Wireless LAN deployment is a significant undertaking partly because there is not a great deal of structure to the process, especially when contrasted with a wired LAN deployment. Building an Ethernet network is straightforward these days. Everybody gets a switched Fast Ethernet (or faster) port, and there is a core switching location that is built on even faster, and possibly aggregated, links. For wiring, there are a number of cabling firms that spend a great deal of time pulling the wire for networks, and enough time has passed so that there is general agreement on the principles by which wiring should be structured.
In comparison, radio networks are the Wild West. Service quality from the network to the end user depends on where the user is in relation to the closest network element, and degrades with distance. Network capacity may be based on the sizes of coverage areas, and the physical layout of the building. Every building has its own personality with respect to radio transmissions, and unexpected interference can pop up nearly everywhere because of microwave ovens, electrical conduits, or severe multipath interference. To make matters worse, the quality of the network medium depends not only on what you do for your wireless LAN, but also what your users do, and even what your neighbors do.
When wireless LAN deployment is considered, you start with the obvious questions: "How many access points do I need, and where do I put them?" To answer those questions, you need to conduct a site survey. Site surveys often are done at the beginning of a wireless LAN project, and are usually a significant part of the project plan for the network. This chapter discusses the intertwined nature of the site survey and the project itself, again from a technical perspective. What do you need to do at the planning stage to make a deployment successful? Planning where to put access points is a part of the wireless LAN roll-out itself, so this chapter helps develop your deployment plan, including developing the physical layout plans.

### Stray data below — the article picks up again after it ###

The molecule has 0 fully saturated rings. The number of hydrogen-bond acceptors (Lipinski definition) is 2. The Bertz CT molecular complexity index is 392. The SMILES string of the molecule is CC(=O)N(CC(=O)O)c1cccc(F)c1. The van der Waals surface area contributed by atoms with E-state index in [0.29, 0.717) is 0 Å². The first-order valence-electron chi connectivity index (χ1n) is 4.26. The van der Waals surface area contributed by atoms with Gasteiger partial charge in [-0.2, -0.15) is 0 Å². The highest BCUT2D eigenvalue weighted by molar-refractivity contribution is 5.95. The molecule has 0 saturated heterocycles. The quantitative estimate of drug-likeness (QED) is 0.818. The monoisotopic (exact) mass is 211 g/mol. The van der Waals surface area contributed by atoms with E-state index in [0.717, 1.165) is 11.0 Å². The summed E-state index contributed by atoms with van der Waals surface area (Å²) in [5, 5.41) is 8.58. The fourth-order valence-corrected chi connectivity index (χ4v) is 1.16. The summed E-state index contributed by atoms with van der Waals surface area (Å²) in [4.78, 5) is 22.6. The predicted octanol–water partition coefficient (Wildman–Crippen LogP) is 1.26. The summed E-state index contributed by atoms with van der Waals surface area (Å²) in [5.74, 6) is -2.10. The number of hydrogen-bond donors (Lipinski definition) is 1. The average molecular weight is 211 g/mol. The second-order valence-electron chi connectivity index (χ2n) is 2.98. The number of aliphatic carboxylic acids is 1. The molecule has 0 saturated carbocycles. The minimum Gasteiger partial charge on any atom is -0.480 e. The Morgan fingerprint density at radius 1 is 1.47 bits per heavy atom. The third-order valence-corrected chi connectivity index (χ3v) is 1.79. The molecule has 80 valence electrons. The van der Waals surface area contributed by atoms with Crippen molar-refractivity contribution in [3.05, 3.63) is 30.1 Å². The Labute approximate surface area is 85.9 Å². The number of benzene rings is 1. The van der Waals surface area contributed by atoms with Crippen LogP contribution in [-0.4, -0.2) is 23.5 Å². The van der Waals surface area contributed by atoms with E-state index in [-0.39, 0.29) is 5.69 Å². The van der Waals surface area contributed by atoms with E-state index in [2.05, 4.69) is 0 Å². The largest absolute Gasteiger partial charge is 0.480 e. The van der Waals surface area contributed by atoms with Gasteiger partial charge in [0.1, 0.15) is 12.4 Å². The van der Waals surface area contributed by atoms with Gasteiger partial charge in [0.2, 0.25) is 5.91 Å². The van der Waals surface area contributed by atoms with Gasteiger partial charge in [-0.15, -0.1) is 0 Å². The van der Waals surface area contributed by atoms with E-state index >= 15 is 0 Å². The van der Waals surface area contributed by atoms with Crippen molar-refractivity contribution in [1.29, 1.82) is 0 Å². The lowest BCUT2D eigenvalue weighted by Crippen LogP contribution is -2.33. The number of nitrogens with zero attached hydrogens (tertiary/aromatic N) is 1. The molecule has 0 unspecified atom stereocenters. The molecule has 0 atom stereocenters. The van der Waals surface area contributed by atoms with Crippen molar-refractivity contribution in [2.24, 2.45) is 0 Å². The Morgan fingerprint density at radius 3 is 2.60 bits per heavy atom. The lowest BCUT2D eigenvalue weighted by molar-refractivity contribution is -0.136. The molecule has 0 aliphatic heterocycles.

The process of planning a wireless LAN breaks up into several natural stages. Gathering requirements need not be a long drawn-out process involving the production of many lengthy documents; at the end of the planning process, you should be familiar with the coverage and capacity requirements of the network. Refining requirements and translating them into a physical design consistent with the requirements may take a great deal of time and effort at the site.
Introduction to Wireless Networking
Overview of 802.11 Networks
11 MAC Fundamentals
11 Framing in Detail
Wired Equivalent Privacy (WEP)
User Authentication with 802.1X
11i: Robust Security Networks, TKIP, and CCMP
Contention-Free Service with the PCF
Physical Layer Overview
The Frequency-Hopping (FH) PHY
The Direct Sequence PHYs: DSSS and HR/DSSS (802.11b)
11a and 802.11j: 5-GHz OFDM PHY
11g: The Extended-Rate PHY (ERP)
A Peek Ahead at 802.11n: MIMO-OFDM
Using 802.11 on Windows
11 on the Macintosh
Using 802.11 on Linux
Using 802.11 Access Points
Logical Wireless Network Architecture
Site Planning and Project Management
11 Network Analysis
11 Performance Tuning
Conclusions and Predictions